Chivas USA have hit a new low point in the season, as they have tumbled to the basement of the Western Conference following their 2-0 loss to the San Jose Earthquakes and the Portland Timbers 1-1 draw with the Seattle Sounders. Chivas and Portland now sit level on points with 28, but Chivas are listed in last place, presumably because they have scored fewer goals than the Timbers (21 to 28).
So where do the Goats go from here? Obviously, they have seven more games this season, so there could be some movement back up the standings yet, although they've only earned two points in their last seven matches. But let's explore some of the possibilities.
We all know this team is a work in progress, and so the final seven matches could be used to continue to find solutions for the various problems the team has had this year. Especially if Robin Fraser is coming back next season, he could be using this time to try and figure out some of the issues with an eye on next year. Certainly most of the first-teamers have had bright spots in 2012, so why not continue to see who is really a cut above the rest of the roster, and figure out how they can get back on track? It may be an unsatisfying way to finish the season, but it could provide a boost for at least some of the starters ahead of 2013.
Strategy 2: Play some of the younger players
If it's broken, why continue playing the same players? Why not give some of the younger guys a chance? To a degree, that's already happening in the attack, with Juan Agudelo, Casey Townsend, Miller Bolanos and Tristan Bowen getting a lot of minutes lately. Although the goals aren't coming in bunches, all of those players have looked dangerous and are building chemistry together, although they still have work to do on that front.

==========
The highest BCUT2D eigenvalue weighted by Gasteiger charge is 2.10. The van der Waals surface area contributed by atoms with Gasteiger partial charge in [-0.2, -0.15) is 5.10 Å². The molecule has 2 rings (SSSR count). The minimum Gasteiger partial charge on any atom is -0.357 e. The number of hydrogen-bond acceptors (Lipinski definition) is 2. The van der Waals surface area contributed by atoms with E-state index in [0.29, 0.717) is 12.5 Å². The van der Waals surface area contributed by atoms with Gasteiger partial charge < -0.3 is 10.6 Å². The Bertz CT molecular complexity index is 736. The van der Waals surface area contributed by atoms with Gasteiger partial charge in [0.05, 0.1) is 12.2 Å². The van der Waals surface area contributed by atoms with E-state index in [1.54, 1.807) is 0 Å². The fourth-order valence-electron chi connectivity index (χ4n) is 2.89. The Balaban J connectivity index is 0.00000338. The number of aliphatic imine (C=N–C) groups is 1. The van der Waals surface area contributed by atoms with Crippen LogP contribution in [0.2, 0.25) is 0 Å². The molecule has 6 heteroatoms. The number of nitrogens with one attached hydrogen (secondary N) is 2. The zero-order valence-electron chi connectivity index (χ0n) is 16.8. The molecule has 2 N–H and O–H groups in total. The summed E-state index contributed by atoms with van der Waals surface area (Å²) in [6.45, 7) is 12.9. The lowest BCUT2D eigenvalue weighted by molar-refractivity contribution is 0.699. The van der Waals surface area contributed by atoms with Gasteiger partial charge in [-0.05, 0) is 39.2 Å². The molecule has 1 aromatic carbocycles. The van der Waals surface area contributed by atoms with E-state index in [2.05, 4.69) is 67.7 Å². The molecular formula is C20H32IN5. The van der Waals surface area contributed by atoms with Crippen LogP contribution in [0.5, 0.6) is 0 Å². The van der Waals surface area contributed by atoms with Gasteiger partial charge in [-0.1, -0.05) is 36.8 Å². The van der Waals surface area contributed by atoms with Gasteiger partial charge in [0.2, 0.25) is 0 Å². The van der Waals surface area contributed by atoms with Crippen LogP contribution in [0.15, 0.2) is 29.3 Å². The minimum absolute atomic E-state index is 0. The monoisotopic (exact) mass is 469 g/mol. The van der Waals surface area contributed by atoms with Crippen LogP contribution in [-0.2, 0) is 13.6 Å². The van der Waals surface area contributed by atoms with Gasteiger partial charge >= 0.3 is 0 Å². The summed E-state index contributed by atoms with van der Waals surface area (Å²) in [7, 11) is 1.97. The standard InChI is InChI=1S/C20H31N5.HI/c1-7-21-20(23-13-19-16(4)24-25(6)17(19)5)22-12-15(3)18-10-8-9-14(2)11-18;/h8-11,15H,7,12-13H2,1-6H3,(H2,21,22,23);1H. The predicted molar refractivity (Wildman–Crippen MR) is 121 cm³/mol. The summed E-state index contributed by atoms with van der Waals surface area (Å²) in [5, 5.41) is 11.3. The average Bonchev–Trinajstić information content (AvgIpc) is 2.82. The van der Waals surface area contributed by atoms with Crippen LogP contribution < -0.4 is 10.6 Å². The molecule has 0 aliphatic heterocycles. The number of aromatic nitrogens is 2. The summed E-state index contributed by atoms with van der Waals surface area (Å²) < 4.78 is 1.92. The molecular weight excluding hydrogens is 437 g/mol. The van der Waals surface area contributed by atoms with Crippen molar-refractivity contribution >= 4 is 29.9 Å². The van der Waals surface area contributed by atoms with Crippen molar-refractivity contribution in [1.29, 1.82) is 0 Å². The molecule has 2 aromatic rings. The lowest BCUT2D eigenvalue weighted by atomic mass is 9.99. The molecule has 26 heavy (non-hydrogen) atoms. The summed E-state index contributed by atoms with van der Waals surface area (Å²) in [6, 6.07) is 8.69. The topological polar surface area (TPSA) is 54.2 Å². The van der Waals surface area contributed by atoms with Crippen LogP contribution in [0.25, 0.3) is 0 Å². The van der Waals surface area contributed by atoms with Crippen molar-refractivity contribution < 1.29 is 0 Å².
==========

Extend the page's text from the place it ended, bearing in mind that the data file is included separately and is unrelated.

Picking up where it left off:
And considering the youth on the team, Cesar Romero, Paolo Cardozo, Jose Correa, Marvin Iraheta, and Marky Delgado could also benefit from the time on the field. To a certain extent, I think the current rotation has been positive up top, and the only player to really have gotten frozen out is Correa, who has certainly shown he has the potential to be a dependable scorer, if he's given consistent minutes and good service. Still, giving the youngsters' reps could be good for their development, especially if Chivas look likely to lose anyway. In other words, would you rather lose with Juan Pablo Angel and Alejandro Moreno starting, or with the young players starting?
The downside is that there aren't any real young defenders waiting in the wings, with the possible exception of Jorge Villafana. If Chivas had some young defenders, this could be a good chance to see them get action. They would almost certainly make mistakes, but that's part of the process, and better to give them teaching moments when the team has nothing to play for than when there's something major on the line. Bobby Burling hasn't played much, but that's because he was signed late in the season. He and Rauwshan McKenzie are younger than Danny Califf and John Valencia, but they aren't exactly "young." And there's no backup to James Riley, which continues to be a frightening fact. Fortunately, Riley has been up to play every minute this season.
Strategy 3: Does it matter?
I think there are merits to either of the first two approaches, but the key question is whether Robin Fraser is going to be around next year. If he isn't, this team is set up for yet another rebuilding project, and key players with the current group may be on the outs regardless of their relative merit. There's been no official indication that Fraser's job is in jeopardy, but the ownership shift coupled with Chivas' terrible form to end the season for the second straight year means that Fraser's job has to be in doubt beyond this season. One would hope he would work as though he was continuing with the team in 2013, and figure out one strategy or another to do productive work for the remainder of the season even if the overall project on the year was a failure. But if he is out after the season, this lame duck period won't really mean a great deal to the vast majority of incoming coaches, who want their own players, especially for a team at or near the bottom of the standings.
At the moment, we can't know what this team will look like in 2013, but they need to find a way to be productive in one way or another with the final seven games of the season. If that means continuing to work for wins, work on building the skills of the first team, or to develop the younger players, fine. But there has to be some strategy.
What do you think? Leave a comment below!